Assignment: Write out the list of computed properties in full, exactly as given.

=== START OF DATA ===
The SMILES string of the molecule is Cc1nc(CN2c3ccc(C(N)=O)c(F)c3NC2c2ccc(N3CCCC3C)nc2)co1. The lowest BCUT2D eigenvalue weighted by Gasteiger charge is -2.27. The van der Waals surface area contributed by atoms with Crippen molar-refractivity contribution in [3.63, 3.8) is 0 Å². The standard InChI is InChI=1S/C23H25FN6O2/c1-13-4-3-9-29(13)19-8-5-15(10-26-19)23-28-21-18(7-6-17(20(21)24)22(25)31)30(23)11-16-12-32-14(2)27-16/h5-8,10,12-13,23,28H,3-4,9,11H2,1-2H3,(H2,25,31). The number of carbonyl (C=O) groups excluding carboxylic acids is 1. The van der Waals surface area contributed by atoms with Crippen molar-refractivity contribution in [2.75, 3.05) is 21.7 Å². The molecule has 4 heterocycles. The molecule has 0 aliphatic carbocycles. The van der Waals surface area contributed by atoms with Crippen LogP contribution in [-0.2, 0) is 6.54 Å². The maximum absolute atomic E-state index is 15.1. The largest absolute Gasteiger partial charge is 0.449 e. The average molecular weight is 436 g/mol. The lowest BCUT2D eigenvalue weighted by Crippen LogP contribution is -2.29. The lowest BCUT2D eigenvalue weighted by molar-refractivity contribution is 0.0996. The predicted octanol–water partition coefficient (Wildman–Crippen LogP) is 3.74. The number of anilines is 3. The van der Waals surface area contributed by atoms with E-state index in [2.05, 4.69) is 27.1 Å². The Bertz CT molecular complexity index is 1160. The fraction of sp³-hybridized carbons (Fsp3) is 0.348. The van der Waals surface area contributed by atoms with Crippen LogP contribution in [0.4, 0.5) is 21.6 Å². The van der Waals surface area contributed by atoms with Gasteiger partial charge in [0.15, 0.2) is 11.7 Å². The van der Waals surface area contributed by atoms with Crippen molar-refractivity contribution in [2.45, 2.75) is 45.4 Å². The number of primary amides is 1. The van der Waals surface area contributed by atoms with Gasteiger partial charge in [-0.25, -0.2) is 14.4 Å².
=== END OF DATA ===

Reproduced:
The SMILES string of the molecule is Cc1nc(CN2c3ccc(C(N)=O)c(F)c3NC2c2ccc(N3CCCC3C)nc2)co1. The lowest BCUT2D eigenvalue weighted by Gasteiger charge is -2.27. The van der Waals surface area contributed by atoms with Crippen molar-refractivity contribution in [3.63, 3.8) is 0 Å². The standard InChI is InChI=1S/C23H25FN6O2/c1-13-4-3-9-29(13)19-8-5-15(10-26-19)23-28-21-18(7-6-17(20(21)24)22(25)31)30(23)11-16-12-32-14(2)27-16/h5-8,10,12-13,23,28H,3-4,9,11H2,1-2H3,(H2,25,31). The number of carbonyl (C=O) groups excluding carboxylic acids is 1. The van der Waals surface area contributed by atoms with Crippen molar-refractivity contribution in [2.75, 3.05) is 21.7 Å². The molecule has 4 heterocycles. The molecule has 0 aliphatic carbocycles. The van der Waals surface area contributed by atoms with Crippen LogP contribution in [-0.2, 0) is 6.54 Å². The maximum absolute atomic E-state index is 15.1. The largest absolute Gasteiger partial charge is 0.449 e. The average molecular weight is 436 g/mol. The lowest BCUT2D eigenvalue weighted by Crippen LogP contribution is -2.29. The lowest BCUT2D eigenvalue weighted by molar-refractivity contribution is 0.0996. The predicted octanol–water partition coefficient (Wildman–Crippen LogP) is 3.74. The number of anilines is 3. The van der Waals surface area contributed by atoms with E-state index in [2.05, 4.69) is 27.1 Å². The Bertz CT molecular complexity index is 1160. The fraction of sp³-hybridized carbons (Fsp3) is 0.348. The van der Waals surface area contributed by atoms with Crippen LogP contribution in [0.4, 0.5) is 21.6 Å². The van der Waals surface area contributed by atoms with Gasteiger partial charge in [0.15, 0.2) is 11.7 Å². The van der Waals surface area contributed by atoms with Crippen molar-refractivity contribution in [2.45, 2.75) is 45.4 Å². The number of primary amides is 1. The van der Waals surface area contributed by atoms with Gasteiger partial charge in [-0.25, -0.2) is 14.4 Å².